Welcome, Caller, This is Chloe by Shelley Coriell
Future Release Date: May 1, 2012
Publisher: Harry Abrams
Target Audience: Young Adult
Format: e-book downloaded from NetGalley
How I found out about it: NetGalley – isn’t this cover awesome?!
Challenge: 2012 Debut Author Challenge
Summary: Red-haired, pin-curled, makes-everyone-laugh, vintage shoe-wearing Chloe’s life is turning upside down. Her two best friends inexplicably quit speaking to her and shun her from Table Fourteen at lunch. Her guidance counselor is replaced with an overzealous newbie who seems to have it out for Chloe when she rejects her Junior Independent Study Project (JISP). Her new project and lack of friends leads her to the school’s failing radio station where she is met with much resistance…and one very intriguing guy, Duncan.
I was immediately pulled into Chloe’s world – she was quirky, funny, and used to being in the spotlight. The first scene takes place at Dos Hermanas where she’s on the streets handing out coupons to passerby dressed as a burrito wearing a pair of vintage shoes. If there are two things you should know about me, Magan, it’s this:
- The way to my heart is through Mexican food. (All the talk and similes about Mexican food had my mouth watering.)
- My heart beats triple time when face-to-face with a new pair of shoes.
So you see, Chloe and I were like soul sisters. I absolutely LOVED Welcome, Caller, This is Chloe!
She was dealing with a few big issues that I think a lot of people can relate to. Her best friends can’t stand the sight of her and they’ve concocted a story about something she didn’t even really do. They’ve abandoned her in the midst of dealing with her grandmother’s disease. Her great school record is about to be shot because the new counselor seems to have it out for her. Her family life is stressful – Mom and Grams cannot get along.
Where does this leave her?
Making friends with the kids at the radio station that is about to be removed from the school curriculum due to lack of interest. The radio station is intense and they aren’t welcoming whatsoever. She has to prove herself and force her way into the mix or else she’ll fail the project. Wouldn’t that just be perfect since everything else around her seems to be crumbling?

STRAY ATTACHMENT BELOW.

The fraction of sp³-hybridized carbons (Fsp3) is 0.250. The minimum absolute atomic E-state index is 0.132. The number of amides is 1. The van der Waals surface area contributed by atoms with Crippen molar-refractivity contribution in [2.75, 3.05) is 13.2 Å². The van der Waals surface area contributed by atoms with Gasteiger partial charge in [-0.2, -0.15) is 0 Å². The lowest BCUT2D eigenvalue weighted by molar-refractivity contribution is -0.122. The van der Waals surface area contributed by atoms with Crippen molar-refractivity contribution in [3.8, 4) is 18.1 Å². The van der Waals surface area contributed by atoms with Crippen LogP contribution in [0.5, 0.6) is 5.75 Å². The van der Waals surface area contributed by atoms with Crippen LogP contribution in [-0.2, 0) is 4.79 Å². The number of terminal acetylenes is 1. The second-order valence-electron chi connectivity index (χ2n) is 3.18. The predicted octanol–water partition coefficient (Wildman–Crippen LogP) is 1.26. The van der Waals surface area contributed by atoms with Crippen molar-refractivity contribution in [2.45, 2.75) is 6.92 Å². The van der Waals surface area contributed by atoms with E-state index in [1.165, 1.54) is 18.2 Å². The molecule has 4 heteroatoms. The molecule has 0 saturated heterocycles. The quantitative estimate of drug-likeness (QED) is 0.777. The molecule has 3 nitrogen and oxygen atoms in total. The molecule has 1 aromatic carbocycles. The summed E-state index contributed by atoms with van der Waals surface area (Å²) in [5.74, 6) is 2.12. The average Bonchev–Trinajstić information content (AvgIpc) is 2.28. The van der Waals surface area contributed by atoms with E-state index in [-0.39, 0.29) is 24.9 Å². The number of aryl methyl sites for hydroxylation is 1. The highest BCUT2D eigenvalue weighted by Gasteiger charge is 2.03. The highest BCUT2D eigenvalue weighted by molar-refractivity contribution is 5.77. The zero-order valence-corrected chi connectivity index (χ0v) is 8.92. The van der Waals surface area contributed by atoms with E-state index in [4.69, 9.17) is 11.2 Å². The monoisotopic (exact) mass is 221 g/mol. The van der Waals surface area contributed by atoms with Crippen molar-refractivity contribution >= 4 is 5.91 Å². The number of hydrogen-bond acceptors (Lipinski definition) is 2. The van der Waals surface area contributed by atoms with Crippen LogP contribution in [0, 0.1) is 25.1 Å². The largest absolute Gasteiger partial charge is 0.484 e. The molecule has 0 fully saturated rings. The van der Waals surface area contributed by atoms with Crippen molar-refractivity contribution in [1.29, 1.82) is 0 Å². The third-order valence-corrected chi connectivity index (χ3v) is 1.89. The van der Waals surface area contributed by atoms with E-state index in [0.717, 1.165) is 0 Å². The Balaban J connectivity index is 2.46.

There were a couple of things that I really loved about this book. The first was Grams. I’m extremely close to my grandmother. She’s loud and extremely opinionated and very set in her ways. I felt the same way about Grams; when I found out she had Parkinson’s, I only connected with her even more. My husband’s uncle was diagnosed with this over ten years ago and we’ve seen the impact up-close and very personally. Every situation where Mercedes and Brie (the ex-best friends) never took the time to listen to what Chloe was really dealing with just broke my heart a little bit more. There’s much that’s misunderstood when it comes to sickness and to have two best friends abandon you in the midst of one is just…detestable.
The people Chloe befriended (ever so slowly) at the radio station were awesome. They didn’t allow her to be whiny, obnoxious, or annoying. It was all about tough love. I loved getting to see the inner workings of the radio station. (Another little known fact about me is that I love talk radio. There’s a local Austin station that I listen to on a pretty regular basis in the mornings. I’ve been a fan for 8 or 9 years.) Clementine runs the show, quite literally, at the radio station. She was crazy bossy and fiercely unfriendly. The radio crew was extremely protective of one another. They dealt with many big, real life issues and this book didn’t glorify anyone or anything.
Ultimately, the multiple layers and story lines that were woven throughout made this book awesome. It was about dealing with life changes – between friends, with health, love, and dealing with loneliness. It was about falling in love for the first time (gotta throw in how much I adored Duncan’s character). There were strong contradictions between families falling apart – those that were upper-middle class and those barely scraping by. It was about growing up and learning how to deal with all the consequences of life.
I highly recommend Welcome, Caller, This is Chloe. This is a debut novel for Coriell and I applaud her for successfully writing a character I could connect with in so many ways.